A divided Supreme Court yesterday left intact a racial desegregation plan for Cleveland public schools that may necessitate crosstown busing of 52,000 students.
By 6 to 3, the justices rejected a challenge by the Cleveland Board of Education to the court-ordered plan, part of which went into effect last September.
Chief Justice Warren E. Burger and Justices William H. Rehnquist and Lewis F. Powell Jr. voted to hear the school board's appeal of the plan, which requires every school in the 91,000-student district to reflect approximately the racial makeup of the district. About two-thirds of Cleveland's public school students are black.
The three dissenters said that "even if the Constitution required it, and it were possible for federal courts to do it, no equitable decree can fashion an 'Emerald City' where all races, ethnic groups and persons of various income levels live side-by-side in a large metropolitan area."
In other actions yesterday the court:
Gave the federal government permission to enforce a stringent strip mining law in Virginia until it can formally appeal a decision striking down part of the law.
U.S. District Court Judge Glen Williams in Abingdon, Va., had struck down important provisions of the law, which was designed as a tough check on evironmental problems caused by strip-mining coal. The justices yesterday stayed enforcement of Williams ruling.
Let stand a ruling allowing dismissal of a Los Angeles worker who, on religious grounds, refused to join a union in a plant where union membership was required.
Kenneth Yott, a Rockwell International worker, was fired after he rejected several alternatives to union membership offered as a way of accommodating his beliefs.
Two lower courts found that Yott, a member of a religious organization called the Church That Is Christ's Body, held sincere beliefs but that the union and company had made a "good-faith effort" to accommodate them, as is required by prior court rulings.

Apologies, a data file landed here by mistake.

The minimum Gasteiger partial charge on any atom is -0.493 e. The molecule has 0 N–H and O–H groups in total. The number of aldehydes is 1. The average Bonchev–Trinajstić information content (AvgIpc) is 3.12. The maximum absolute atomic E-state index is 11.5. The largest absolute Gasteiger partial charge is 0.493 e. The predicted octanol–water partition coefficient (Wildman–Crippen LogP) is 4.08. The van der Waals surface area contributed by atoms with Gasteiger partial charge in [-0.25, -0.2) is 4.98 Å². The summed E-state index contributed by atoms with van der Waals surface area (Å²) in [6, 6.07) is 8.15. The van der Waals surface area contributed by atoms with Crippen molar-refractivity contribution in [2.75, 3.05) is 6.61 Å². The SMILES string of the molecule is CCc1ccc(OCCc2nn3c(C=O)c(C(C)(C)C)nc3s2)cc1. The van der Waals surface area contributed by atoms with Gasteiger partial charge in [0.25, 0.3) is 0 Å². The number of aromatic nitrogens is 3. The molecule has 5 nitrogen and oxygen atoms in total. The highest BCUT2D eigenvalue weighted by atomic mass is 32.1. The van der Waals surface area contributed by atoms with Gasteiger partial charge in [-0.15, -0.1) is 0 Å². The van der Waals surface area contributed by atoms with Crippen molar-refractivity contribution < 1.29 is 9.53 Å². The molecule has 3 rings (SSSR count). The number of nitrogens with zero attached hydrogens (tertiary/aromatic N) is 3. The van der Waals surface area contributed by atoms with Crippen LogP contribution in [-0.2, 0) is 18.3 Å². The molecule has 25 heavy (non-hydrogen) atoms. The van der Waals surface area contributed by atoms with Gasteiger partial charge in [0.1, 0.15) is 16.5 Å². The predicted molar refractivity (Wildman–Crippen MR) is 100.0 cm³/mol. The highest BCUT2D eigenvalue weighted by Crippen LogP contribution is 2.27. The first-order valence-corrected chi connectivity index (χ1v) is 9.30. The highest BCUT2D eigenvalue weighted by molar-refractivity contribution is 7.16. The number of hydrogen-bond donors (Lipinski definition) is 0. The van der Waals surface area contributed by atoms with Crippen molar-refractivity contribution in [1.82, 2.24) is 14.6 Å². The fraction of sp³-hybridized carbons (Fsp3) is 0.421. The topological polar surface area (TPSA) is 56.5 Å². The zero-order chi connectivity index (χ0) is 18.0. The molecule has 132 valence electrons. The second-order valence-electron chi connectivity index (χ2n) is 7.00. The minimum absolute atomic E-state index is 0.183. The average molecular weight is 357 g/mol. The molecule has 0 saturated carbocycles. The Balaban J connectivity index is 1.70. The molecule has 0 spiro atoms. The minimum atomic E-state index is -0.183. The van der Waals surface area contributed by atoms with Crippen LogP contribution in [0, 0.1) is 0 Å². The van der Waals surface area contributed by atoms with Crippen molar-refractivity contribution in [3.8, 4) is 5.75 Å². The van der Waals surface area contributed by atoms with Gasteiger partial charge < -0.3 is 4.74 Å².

Agreed to consider whether states may alter the method of calculating a prisoner's parole after imprisonment.
The case was brought by a Florida inmate, Hoyt Weaver, who claimed that more then two years was added to his term by a state law passed after he went to prison.
The Florida attorney general argued that inmates have no legal "right to parole," and that the terms of parole can be "withdrawn, modified or denied" at any time.
Let stand a decision that a dress code -- imposed only on women employes by a Chicago savings institution -- was discriminatory. The Talman Federal Savings and Loan Association required female employes to wear uniforms but required only that male counterparts dress "appropriately."
Lower courts held this was illegal sex discrimination.
Agreed to decide whether murder defendants must receive Miranda-type warnings before psychiatric testing if the results are used to determine the court's punishment.
Ernest Benjamin Smith was convicted and sentenced to death for the murder of a Dallas grocery store clerk during a 1973 robbery. While Smith was awaiting trial, a state judge ordered a psychiatrist examination, with which Smith cooperated.
The psychiatrist then testified at the defendant's sentencing hearing, saying he was a "severe sociopath [who would] continue his previous behavior."
Lower courts held that evidence based on such an examination may not be used unless the defendant was warned he had a right to remain silent and could end the exam whenever he wished.